IT seems seismic geopolitical changes are unfolding faster than expected or are we just being paranoid? It was just 15 months ago that fears were raised over the potential geopolitical implications of how the Russian war in Ukraine has been handled by the West.
Most specifically the preference for a war or rather to provide military support to Ukraine to push back the Russian invasion over a diplomatic solution was seen as a bad idea, misinformed and mistimed given that the world was emerging from a devastating COVID-19 pandemic. In addition, the two warring countries have major global economic significance, mainly in terms of energy and cereal supplies.
The war, whose end is no longer easy to predict given the myriad of vested interests, has taken the global economy backwards and has impoverished millions of people across the world. These and other factors have spurred an increasing desire to establish an alternative global trading system to navigate the implications of Western behaviour — mainly sanctions on Russia and other countries that disagree with them.
Countries in pursuit of alternative global trading systems have backed BRICS — the bloc comprised the emerging economies of Brazil, China, India, Russia and South Africa. There is a long queue of countries willing to join the group, mainly those tired of Western capricious behaviour and, therefore, backing the establishment of an alternative global currency and trading system. Over the past months, this group and those supporting it have been busy. Agreements to use alternative currencies have been signed, utilised and trade occurred.
These developments have rattled the West which is seeing its global economic and political influence diminishing, while it is preoccupied with defeating Russia’s Vladimir Putin. Major developments have taken place over the past week which have agitated the West. South Africa may be finding itself gradually drifting to the centre of a global political cold war.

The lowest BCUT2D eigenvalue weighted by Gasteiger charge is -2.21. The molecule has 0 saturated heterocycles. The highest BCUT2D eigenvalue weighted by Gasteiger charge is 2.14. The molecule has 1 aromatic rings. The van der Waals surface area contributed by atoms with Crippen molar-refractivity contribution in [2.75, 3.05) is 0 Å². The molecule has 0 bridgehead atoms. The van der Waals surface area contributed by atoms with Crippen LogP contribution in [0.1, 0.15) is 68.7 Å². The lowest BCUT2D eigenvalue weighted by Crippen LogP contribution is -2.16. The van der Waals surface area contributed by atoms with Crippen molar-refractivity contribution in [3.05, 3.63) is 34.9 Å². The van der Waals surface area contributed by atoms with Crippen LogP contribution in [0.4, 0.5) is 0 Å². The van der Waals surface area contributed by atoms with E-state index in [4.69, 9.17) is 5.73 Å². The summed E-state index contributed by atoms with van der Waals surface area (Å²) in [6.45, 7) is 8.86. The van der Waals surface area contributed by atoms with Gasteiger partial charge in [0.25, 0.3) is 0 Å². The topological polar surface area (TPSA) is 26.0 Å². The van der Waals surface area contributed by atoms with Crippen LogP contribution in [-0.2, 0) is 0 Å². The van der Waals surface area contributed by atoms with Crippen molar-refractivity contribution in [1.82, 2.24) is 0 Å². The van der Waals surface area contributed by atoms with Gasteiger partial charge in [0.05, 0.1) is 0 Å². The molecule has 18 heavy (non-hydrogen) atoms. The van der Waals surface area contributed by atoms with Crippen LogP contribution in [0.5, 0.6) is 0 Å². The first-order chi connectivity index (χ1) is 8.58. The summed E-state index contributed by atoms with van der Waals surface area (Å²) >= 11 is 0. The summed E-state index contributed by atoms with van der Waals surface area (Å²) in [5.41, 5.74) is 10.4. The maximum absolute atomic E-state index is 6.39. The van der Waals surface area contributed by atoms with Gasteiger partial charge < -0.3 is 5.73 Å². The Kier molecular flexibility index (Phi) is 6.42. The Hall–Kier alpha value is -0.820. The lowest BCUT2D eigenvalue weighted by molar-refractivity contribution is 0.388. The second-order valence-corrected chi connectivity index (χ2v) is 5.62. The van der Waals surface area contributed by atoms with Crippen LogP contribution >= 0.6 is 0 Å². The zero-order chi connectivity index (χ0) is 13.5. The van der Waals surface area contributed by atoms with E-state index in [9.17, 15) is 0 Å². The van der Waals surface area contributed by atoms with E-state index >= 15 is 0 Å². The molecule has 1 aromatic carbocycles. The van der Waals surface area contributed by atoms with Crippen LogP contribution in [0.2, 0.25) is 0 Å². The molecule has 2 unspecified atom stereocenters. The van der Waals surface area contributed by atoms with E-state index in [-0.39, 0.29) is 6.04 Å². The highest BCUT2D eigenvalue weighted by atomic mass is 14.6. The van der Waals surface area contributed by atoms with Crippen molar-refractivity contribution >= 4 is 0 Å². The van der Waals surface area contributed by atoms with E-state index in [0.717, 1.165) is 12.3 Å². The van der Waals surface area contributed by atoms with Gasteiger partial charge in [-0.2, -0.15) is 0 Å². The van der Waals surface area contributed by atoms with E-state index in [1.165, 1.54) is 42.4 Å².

On May 9, the United States (US) government confirmed that China cancelled more export sales of its corn it had previously agreed to, with 327000 tonnes of US corn now cancelled for delivery in the 2022/23 marketing year. The decision has caused panic in the US corn industry given that Brazil offers alternative and affordable supplies. The announcement comes after several cancellations of exports to China in April. China has turned to South Africa for corn, one of the BRICS members. This is seen as a sign of propping up the economies of friendly nations and changing trading patterns.
It is not clear if there is a connection between the Chinese decision and how the US has been acting up on South Africa since last week. The South African rand plummeted and hit a new all-time low against the US dollar. This development came hard on the heels of allegations by Reuben Brigety, the US ambassador to South Africa, that a Russian ship had picked up weapons in South Africa in December, thus suggesting that the country was backing Russia with ammunition.
The US argued that this is against South Africa’s neutral stance on the Russia war on Ukraine. This is despite that South Africa is a sovereign country and known for politically backing Russia. The South African government has denied these allegations, arguing that it never approved any arms shipment to Russia in December and promised an investigation to be led by a retired judge.
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Whatever the outcome of the investigation, the damage has already been done. The local currency is in panic mode amid fears by investors that South Africa may be slapped with US sanctions. The weakening of the rand is raising fears of a spike in inflation, prices of commodities and bank interest rates.
Compared to other BRICS countries, South Africa is a low-hanging apple and an easy target for the US and its Western allies. Russia is already the most sanctioned country in the world and has sustained a war with Ukraine that has the backing of over two dozen Western countries. It can be argued that Russia is handling a world war against the West alone. China, India and Brazil are untouchable leaving South Africa as the only weak point to disrupt the BRICS project.
For starters, the South African economy is not yet in the hands of black South Africans, a scenario that may weaken its position unless it secures the backing of BRICS members. The economy remains in the hands of Westerners, which makes it easy for the West to fiddle with it.
Second, if the West decides to destabilise the country as it has done in many countries, its first target would be the political structure. This is simply because any attack on the economy would impact Western economic interests.
Therefore, what was witnessed last week is just one of the scare tactics which may be extended and used to turn the people against the ruling government ahead of the elections. Already some of the Western-aligned political parties have started positioning themselves.
- Tapiwa Gomo is a development consultant based in Pretoria, South Africa. He writes here in his personal capacity.